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How Much are Tiny Houses - Nature's Generator

How Much are Tiny Houses

Let’s walk through how much tiny houses are and find out if it matches your financial capabilities with some helpful tips to help potential homeowners navigate through the purchasing of a tiny house.
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In the past years, more and more people are looking into the appeal of tiny houses. Tiny Houses are answers to individuals who want to embrace the idea of downsizing their lifestyle or simply want to have the comfort of owning a house minus the big cost of owning a traditional home.  

Due to their smaller size (these homes are under 400 square feet vs the typical US home that is around 2,600 square feet), it follows that the pricing is less than traditional homes. Owners also have the option to go for custom-built or pre-built houses that can be easily bought on online sites like Amazon. But before getting into the excitement of having your own tiny home, let’s carefully look at the average cost of tiny houses and whether it will match your expectation and budget.

Note that there are many factors affecting the overall price – size, amenities, finish, materials, choosing wheels or foundation, and more.

So how much is the average cost of a tiny house?

With the impact of the COVID-19 pandemic, prices in general in the construction industry have risen and this also affects tiny houses. Micro houses can be built in several ways (house kits, custom-built, etc.) so they have a wide range of costs, but the national average cost to build one is from $40,000 to as high as $80,000.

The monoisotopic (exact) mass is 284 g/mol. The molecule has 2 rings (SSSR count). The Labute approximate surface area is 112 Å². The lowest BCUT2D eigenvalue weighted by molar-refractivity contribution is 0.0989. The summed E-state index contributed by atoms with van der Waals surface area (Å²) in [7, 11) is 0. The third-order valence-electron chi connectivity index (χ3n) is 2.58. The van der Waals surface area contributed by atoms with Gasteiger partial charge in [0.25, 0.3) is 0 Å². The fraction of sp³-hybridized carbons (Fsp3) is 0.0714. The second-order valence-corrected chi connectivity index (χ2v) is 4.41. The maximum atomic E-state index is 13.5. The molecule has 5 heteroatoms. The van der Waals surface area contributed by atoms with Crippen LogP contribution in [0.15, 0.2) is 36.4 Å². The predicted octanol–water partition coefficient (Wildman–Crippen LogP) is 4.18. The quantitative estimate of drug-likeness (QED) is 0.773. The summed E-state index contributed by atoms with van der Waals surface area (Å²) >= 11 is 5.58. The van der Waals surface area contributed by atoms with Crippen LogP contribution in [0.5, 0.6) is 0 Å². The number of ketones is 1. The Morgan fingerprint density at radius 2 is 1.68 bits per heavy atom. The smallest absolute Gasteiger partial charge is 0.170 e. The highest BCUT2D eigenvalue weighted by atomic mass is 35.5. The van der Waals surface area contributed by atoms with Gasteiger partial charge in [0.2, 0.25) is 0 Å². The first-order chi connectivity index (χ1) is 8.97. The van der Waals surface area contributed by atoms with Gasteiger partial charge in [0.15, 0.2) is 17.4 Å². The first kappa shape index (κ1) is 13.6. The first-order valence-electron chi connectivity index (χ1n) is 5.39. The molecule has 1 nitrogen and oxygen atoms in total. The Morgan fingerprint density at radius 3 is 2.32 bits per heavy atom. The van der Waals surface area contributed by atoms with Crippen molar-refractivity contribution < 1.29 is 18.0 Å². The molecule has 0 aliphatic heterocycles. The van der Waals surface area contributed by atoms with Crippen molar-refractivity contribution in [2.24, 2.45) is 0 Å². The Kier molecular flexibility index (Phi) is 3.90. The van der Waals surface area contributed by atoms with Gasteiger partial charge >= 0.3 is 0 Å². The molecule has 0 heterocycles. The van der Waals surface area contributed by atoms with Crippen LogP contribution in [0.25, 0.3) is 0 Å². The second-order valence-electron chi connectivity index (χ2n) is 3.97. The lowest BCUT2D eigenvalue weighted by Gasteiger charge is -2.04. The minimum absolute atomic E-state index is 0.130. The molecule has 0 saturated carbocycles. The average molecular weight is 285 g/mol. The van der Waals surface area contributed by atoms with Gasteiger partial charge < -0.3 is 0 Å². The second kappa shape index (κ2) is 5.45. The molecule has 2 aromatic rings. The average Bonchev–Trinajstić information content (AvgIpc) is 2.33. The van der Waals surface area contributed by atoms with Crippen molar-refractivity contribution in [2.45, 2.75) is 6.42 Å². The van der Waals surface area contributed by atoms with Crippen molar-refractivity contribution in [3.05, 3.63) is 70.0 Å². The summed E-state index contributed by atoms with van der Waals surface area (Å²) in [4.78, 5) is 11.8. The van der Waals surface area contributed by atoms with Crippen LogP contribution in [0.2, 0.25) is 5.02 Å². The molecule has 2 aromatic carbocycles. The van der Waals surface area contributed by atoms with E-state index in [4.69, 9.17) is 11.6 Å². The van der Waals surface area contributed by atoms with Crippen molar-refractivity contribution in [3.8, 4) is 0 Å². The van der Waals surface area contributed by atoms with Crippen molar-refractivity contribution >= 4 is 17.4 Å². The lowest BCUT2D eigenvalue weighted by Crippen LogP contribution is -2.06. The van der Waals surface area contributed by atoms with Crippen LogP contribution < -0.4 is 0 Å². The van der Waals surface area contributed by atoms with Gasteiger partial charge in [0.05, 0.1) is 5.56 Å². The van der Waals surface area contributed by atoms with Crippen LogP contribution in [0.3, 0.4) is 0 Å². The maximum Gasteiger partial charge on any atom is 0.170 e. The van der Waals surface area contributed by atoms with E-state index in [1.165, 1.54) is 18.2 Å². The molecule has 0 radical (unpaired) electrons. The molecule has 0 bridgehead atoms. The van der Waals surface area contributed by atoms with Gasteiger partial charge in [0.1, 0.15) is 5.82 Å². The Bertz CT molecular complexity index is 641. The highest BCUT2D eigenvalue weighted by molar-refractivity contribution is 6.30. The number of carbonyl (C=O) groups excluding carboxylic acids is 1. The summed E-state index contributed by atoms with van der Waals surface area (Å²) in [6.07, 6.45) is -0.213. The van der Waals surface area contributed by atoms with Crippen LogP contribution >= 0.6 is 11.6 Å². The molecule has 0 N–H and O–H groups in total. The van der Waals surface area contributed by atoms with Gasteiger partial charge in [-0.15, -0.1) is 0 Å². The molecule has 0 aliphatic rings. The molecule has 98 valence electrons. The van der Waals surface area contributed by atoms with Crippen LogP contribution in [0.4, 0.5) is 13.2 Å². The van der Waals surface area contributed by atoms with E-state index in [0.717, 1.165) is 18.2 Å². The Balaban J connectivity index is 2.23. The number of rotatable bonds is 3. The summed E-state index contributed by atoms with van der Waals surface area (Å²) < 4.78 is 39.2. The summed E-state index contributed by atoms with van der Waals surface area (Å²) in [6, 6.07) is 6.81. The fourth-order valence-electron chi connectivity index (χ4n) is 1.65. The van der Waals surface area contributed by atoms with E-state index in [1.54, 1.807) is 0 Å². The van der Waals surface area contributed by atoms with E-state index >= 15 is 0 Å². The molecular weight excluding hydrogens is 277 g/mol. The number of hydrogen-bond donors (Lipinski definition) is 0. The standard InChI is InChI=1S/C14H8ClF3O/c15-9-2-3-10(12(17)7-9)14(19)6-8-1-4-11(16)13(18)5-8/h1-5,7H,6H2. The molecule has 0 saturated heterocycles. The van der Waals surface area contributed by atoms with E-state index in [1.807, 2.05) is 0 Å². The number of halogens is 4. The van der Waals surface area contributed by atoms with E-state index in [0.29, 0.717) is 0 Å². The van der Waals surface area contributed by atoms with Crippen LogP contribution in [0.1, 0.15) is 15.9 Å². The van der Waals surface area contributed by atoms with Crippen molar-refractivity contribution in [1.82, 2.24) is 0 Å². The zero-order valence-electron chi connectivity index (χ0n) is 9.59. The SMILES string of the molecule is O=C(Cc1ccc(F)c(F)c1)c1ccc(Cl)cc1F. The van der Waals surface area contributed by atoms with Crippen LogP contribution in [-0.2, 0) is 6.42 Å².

The most economical will be around $25,000 for a prefab 100 square feet home on wheels, while the high-end side could reach $160,000 for a custom 400 square feet with 3 bedrooms and set on a foundation. Most owners go for two floors with a sleeping loft for $60,000, which is usually built on a foundation and around 200 square feet.  

The Usual Cost of Tiny House by Type of Construction

As mentioned, there are different ways to build a tiny house, which will certainly affect the cost. But to easily look into that aspect, let’s divide it by the common ways to build a tiny home, which is either custom-made or prefab.

Custom homes can either be built by a builder or owners with the right skills. Many pursue building a tiny house by themselves with the area being small. Some may just purchase a plan or ask someone to draw it for them. This is also seen as the cheaper option, but warning, if you don’t have the correct know-how, steer away from this option, as the overall cost could balloon out. You also have to prepare not only financially, but mentally and physically as well. To give you an idea, a DIYer would need approximately 500 hours to complete a small house project, while professional builders will be able to do it for between 120 and 300 hours. You may also need to get a building permit and encounter hidden expenses.

For a custom tiny house, it will cost between $50,000 to $100,000. The cost difference will mostly depend on the materials used, the size of the tiny house, amenities, floor plans, and if professional help was sought.

Tip: If you are constructing a tiny house as a DIY project, make sure that you have all the necessary permits. Just contact your local city hall so that they can point you in the right direction. The permit price will depend on your location.

For prefab and modular small houses, the cost will be lower. Prepare to shell out between $20,000 to $50,000. The lower price is because these kits are not for modification and most likely only have small rooms for customization to meet a family’s specific needs. Owners will only have to put the sections of the tiny house kit together.

Tips: For tiny house kits/prefab units, make sure to get estimates from at least 3 companies for comparison. Carefully study the materials, inclusion, and company specialization when choosing the best deal. This is also the same when you outsource a builder unless of course you already have a trusted builder in mind.

Cost Differences Between Built on a Foundation and if on Wheels